My turn: Melrose robbery not first for small towns

Last week’s daring daylight bank robbery in Melrose was hardly the first for a small town in eastern New Mexico. The end result — multiple suspects captured before they had a chance to enjoy the loot — is also a familiar refrain.

The First National Bank of Elida was robbed of $3,277 just after noon on April 22, 1927.

James Melton Traylor, sitting at his desk at a Conoco service station, noticed an unfamiliar car roll into town and cruise slowly past the bank.

Two men left the car and entered the bank, while a third kept the engine running and waited at a side entrance. This concerned Traylor, who soon ran across the town square and through the bank’s front door. He found bank employees unharmed, locked in a vault.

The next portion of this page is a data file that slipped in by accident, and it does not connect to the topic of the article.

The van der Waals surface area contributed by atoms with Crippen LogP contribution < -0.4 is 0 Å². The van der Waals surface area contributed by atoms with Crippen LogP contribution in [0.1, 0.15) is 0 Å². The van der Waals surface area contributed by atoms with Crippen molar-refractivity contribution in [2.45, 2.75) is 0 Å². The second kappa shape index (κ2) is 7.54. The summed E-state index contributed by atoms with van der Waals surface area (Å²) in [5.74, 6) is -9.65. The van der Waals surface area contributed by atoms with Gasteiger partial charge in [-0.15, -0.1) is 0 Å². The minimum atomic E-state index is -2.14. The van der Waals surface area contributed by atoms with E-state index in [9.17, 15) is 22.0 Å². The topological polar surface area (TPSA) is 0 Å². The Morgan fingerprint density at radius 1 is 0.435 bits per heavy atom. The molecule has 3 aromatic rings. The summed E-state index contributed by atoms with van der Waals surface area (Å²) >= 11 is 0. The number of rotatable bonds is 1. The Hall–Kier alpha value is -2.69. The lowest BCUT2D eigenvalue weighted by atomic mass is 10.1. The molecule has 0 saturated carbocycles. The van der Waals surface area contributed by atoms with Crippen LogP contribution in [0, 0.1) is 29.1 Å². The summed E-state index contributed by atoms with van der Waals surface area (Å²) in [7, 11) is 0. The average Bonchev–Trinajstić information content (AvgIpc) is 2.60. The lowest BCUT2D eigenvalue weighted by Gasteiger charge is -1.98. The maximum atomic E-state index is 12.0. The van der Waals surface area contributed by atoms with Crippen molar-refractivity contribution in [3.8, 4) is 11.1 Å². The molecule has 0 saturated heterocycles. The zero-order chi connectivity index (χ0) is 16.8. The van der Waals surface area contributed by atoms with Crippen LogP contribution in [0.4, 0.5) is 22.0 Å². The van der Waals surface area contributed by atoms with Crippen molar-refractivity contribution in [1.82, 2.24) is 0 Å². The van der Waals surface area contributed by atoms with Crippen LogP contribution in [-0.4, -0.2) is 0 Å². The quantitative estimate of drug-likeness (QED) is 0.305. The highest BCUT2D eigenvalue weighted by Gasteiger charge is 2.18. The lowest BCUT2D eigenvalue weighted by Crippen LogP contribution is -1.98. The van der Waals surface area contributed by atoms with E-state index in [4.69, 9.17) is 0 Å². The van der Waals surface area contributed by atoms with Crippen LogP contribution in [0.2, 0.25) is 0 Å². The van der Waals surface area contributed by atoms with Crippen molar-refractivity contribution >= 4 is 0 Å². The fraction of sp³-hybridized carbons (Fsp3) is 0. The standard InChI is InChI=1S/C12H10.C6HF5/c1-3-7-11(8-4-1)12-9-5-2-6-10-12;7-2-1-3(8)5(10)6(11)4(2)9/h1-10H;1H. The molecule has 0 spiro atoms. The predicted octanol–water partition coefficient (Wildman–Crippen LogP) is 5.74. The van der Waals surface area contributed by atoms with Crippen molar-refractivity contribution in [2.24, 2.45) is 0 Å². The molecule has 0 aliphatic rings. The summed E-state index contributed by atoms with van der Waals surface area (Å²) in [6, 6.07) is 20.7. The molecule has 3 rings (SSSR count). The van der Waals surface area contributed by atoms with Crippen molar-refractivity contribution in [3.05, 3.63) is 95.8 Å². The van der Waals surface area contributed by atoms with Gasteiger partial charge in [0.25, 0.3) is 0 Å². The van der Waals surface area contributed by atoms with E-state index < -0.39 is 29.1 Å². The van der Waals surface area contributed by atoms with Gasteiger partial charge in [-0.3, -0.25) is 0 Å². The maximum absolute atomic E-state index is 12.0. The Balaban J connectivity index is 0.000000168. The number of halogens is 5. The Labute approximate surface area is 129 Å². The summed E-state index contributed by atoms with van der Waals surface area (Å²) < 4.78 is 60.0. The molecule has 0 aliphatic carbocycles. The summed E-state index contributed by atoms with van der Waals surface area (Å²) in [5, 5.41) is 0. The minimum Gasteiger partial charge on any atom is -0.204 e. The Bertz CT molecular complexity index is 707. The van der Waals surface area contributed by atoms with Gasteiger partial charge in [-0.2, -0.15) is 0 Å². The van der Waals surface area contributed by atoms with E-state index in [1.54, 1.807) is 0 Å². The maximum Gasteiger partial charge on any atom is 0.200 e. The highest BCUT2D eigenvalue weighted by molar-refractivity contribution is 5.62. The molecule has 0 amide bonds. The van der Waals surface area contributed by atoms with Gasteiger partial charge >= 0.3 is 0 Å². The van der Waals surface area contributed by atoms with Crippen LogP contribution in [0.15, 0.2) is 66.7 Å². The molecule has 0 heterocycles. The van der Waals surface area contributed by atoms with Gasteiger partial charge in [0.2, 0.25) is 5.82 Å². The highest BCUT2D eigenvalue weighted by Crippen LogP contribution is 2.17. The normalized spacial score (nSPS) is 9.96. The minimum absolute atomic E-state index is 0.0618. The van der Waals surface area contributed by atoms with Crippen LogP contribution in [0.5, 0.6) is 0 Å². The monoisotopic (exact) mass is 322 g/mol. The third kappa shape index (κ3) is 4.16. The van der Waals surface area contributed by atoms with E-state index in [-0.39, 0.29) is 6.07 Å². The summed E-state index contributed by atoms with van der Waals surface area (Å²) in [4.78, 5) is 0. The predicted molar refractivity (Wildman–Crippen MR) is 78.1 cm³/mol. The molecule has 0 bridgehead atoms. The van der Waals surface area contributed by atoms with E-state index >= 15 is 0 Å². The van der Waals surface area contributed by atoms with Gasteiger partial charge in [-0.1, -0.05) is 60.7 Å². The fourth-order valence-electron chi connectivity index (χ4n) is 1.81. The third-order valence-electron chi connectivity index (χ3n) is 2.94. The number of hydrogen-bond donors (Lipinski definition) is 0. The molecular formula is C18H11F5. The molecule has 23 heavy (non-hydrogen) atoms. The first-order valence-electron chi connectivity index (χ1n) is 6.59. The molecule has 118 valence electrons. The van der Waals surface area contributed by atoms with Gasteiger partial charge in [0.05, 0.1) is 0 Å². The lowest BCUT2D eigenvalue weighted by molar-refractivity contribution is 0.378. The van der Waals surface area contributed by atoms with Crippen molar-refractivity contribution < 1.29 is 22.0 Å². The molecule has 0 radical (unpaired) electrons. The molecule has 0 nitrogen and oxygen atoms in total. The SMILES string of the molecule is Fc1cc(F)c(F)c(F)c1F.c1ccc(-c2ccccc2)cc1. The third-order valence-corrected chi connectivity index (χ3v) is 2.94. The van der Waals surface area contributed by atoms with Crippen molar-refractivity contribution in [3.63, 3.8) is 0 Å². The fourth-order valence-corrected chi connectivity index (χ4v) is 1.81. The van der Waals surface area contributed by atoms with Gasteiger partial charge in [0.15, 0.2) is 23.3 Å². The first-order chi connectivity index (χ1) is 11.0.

The robbers escaped, but not for long.

Jack Dyer, caught in Amarillo two days later with a large roll of bills containing Elida bank markings, said he and another robber left New Mexico on a train boarded in Clovis. Norman Akin was captured in Iowa Park, Texas, on April 28; A.F. Leamon was caught May 12 in Jefferson, Texas.

Within a month after the robbery, all three were sentenced to 25 to 30 years in prison.